Waste not, want not

Last weekend, we had a family shopping trip to Costco.  We don’t go there so often, but I was having cravings for sliced peaches and it is one of the few places in Taipei that definitely stocks Western style items like canned fruit.  While there we decided to pick up a pre-cooked barbecued chicken (NT$139) to take back for lunch.  This reminded me somewhat of an earlier episode of my favourite soap opera, Inborn Pair, where Grandma Ke, on a strict no-meat health diet imposed to cure to her fake cancer, hides a Costco barbecue chicken in her cupboard so that visitors wouldn’t see it.  But it smelt so good that she got found out.  Ahhh!

Mr Taiwanxifu often likes to gently tease me about my frugal ways, especially in relation to food.  I hate throwing things out, and will often try to find some new use for something rather than waste.  And making good use of a decent barbecue chicken is one way to demonstrate my capacity to use every last bit of something.  As soon as we got home from Costco, I carefully tore away all the meat from the carcass using my hands.  (It is much easier to do this while the bird is still warm.)  Then I used some of the flesh to make chicken bagel sandwiches (I didn’t have salad vegetables, but shredded some Chinese cabbage and added grated carrot).  And the carcass — the best bit — I put straight into the slow cooker to make a nourishing chicken barley soup.  Some of soup liquid I used for dinner as the base for a Chinese-style chicken noodle soup topped with sesame oil.  Then I turned another portion into a simple pasta dish (making double for lunch the next day), and still managed to reserve a drumstick for Mr Taiwanxifu to eat as a snack during the week. 
I am happy to learn that I am not the only one who hates waste.  Taiwan celebrity chef Ah-chi-shih (阿基師), aka Chef Cheng Yen-chi (鄭衍基), has long been an advocate for reducing waste in Taiwan’s food industry.  Last year he made headlines for criticising chefs’ inability to calculate the exact amount of food they need to prepare dishes during the World Culinary Contest at the annual Taiwan Culinary Exhibition.  Ah-chi-shih has also been involved in a project to encourage Taiwan’s restauranteurs to find creative ways to use up their leftovers.  

More recently Ah-chi-shih made headlines again.  While judging a cooking competition at Donghai High School in New Taipei City, Ah-chi-shih was upset to learn that students had filleted fresh fish and then thrown the bones in the bin.  He went over to the garbage can and insisted on fishing the bones out.  ‘Good things should not be wasted,’ he remonstrated the sorry-looking students.  ‘Now go and wash this, and I’ll show you how to make a soup from these bones.’  After making a simple soup by adding just water and without any seasonings, he then proceeded to make the students taste the soup (which he also tried himself).  ‘Now that’s education,’ he said.

I am a huge fan of Ah-chi-shih.  His recipes are practical and easy to follow, but more importantly he demonstrates good hygiene and skills in the kitchen — just like a professional chef ought to.  You won’t see Ah-chi-shih licking his fingers or sucking cake batter off a wooden spoon.  Instead, everything is scrupulously clean.  When he needs to use his hands in cooking, they are usually covered with plastic gloves.  And if he needs to add water, it is from a bottle of mineral water rather than simply from the tap.  A short, cheeky character, he is always immaculately groomed in a spotless white chef outfit and hat.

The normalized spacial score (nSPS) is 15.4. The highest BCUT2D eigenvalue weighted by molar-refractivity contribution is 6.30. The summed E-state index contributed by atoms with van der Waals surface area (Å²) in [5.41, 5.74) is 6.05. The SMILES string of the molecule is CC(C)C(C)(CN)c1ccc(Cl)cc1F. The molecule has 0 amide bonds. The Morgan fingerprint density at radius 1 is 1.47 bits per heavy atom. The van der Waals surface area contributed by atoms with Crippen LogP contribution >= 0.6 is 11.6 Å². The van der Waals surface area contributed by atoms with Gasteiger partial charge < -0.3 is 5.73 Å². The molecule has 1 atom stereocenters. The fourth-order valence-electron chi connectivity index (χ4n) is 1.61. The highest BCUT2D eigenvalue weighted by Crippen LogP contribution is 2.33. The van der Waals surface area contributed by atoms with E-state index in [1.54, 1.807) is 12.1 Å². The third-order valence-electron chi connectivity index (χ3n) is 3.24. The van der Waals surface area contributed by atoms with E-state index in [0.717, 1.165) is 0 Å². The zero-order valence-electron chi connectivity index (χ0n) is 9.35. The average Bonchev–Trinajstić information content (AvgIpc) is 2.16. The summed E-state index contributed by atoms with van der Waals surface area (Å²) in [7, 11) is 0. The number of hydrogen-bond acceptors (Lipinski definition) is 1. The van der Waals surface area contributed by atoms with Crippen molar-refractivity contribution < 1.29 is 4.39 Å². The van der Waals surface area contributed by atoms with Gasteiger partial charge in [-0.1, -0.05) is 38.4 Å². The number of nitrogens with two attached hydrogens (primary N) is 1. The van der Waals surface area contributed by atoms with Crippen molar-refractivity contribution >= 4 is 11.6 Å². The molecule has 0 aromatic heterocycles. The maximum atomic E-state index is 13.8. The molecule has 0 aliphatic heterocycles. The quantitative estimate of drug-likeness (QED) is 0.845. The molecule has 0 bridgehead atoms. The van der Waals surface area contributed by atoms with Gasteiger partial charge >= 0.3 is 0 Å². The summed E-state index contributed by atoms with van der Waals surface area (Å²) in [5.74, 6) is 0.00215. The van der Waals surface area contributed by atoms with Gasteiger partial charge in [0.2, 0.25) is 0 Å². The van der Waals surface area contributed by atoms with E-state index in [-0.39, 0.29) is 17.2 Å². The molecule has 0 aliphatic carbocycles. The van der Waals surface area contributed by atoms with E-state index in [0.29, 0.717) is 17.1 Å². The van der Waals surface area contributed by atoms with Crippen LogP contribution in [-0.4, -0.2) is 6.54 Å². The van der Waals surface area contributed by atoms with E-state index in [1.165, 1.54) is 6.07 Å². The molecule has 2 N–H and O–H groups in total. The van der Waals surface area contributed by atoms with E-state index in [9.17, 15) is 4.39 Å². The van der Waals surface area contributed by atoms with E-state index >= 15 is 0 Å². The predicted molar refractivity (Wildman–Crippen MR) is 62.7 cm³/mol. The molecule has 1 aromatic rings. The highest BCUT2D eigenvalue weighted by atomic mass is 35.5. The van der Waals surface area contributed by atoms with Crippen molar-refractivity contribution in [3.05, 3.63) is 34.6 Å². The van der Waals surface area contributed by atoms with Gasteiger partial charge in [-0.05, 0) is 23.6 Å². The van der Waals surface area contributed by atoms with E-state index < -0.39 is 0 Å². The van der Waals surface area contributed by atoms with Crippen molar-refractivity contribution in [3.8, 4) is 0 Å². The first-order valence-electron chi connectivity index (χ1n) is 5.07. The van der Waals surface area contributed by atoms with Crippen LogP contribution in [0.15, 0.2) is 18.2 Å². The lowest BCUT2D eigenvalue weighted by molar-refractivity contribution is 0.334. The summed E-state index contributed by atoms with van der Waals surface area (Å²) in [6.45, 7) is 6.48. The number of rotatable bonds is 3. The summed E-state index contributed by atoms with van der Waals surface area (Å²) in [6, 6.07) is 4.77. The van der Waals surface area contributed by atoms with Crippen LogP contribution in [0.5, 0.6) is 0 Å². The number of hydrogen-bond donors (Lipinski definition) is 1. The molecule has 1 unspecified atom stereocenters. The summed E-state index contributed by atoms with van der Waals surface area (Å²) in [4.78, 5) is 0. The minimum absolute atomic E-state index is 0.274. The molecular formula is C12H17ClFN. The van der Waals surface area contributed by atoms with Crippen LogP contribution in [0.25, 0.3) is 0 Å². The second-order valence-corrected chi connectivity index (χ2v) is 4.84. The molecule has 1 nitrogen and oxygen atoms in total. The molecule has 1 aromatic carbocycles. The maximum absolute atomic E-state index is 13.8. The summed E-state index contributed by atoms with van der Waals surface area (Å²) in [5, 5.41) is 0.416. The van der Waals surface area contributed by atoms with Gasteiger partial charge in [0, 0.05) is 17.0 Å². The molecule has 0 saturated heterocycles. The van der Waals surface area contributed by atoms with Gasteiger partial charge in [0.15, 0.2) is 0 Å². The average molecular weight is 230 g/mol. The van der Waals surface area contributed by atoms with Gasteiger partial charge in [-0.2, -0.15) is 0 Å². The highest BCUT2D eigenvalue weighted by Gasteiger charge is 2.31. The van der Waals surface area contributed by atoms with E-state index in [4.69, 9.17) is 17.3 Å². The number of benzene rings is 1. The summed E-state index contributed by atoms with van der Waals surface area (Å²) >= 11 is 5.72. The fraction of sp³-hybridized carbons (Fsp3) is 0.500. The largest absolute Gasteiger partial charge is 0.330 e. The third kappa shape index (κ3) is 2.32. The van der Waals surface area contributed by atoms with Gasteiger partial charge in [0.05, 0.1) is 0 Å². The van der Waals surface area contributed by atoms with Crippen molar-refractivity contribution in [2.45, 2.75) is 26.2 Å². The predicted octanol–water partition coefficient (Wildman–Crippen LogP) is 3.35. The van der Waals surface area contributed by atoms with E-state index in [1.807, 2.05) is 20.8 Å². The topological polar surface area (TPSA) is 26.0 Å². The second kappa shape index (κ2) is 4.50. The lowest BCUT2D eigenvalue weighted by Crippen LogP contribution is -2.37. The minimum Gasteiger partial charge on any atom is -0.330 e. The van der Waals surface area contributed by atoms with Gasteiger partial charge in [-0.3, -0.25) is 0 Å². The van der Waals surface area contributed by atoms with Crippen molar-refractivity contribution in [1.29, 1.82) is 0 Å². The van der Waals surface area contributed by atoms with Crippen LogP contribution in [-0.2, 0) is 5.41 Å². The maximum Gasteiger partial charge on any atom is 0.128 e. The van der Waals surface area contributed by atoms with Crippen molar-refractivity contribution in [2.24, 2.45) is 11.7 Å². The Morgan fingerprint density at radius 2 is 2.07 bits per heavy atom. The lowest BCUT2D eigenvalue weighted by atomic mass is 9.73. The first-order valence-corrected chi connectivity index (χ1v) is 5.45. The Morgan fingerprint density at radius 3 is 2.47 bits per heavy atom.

Frugality is usually recognised as a virtue in Taiwan.  While large banquets are now becoming the norm, it is usually socially acceptable to stop eating when you have had enough.  And most restaurants will glady package up leftovers for patrons to take home.  Home cooks will often dish up the same food at different meals until it is all finished; one of the advantages of serving many dishes at meals is that leftovers can be easily incorporated into the next meal — or the one after that.  And in Taiwanese cuisine there are are many ways that leftover bits can be transformed into soups, fried rice or noodle dishes.

So next time you are thinking of throwing some chicken or fish bones out, watch out.  Maybe Ah-chi-shi is watching.  And if you have any recipes for reusing fish bones, I would love to hear about them.



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About taiwanxifu

‘Taiwanxifu’ (pronounced ‘shee foo’) means ‘Taiwan daughter-in-law’ in Chinese and has been my nickname ever since I married my Taiwanese husband, Sam. I love sampling Taiwanese food, even local specialties such as stinky tofu, pigs blood cake and Taipei beef noodle soup with offal. But there are many other options on the menu. Promise!
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3 Responses to Waste not, want not

  1. Trish Smith says:

    Hello Serina
    I absolutely LOVED this story – I can just imagine the chef making the students get the fish bones from the bin!!! A person after my own heart.

  2. Pingback: Don’t throw out those celery tops | weekendparent

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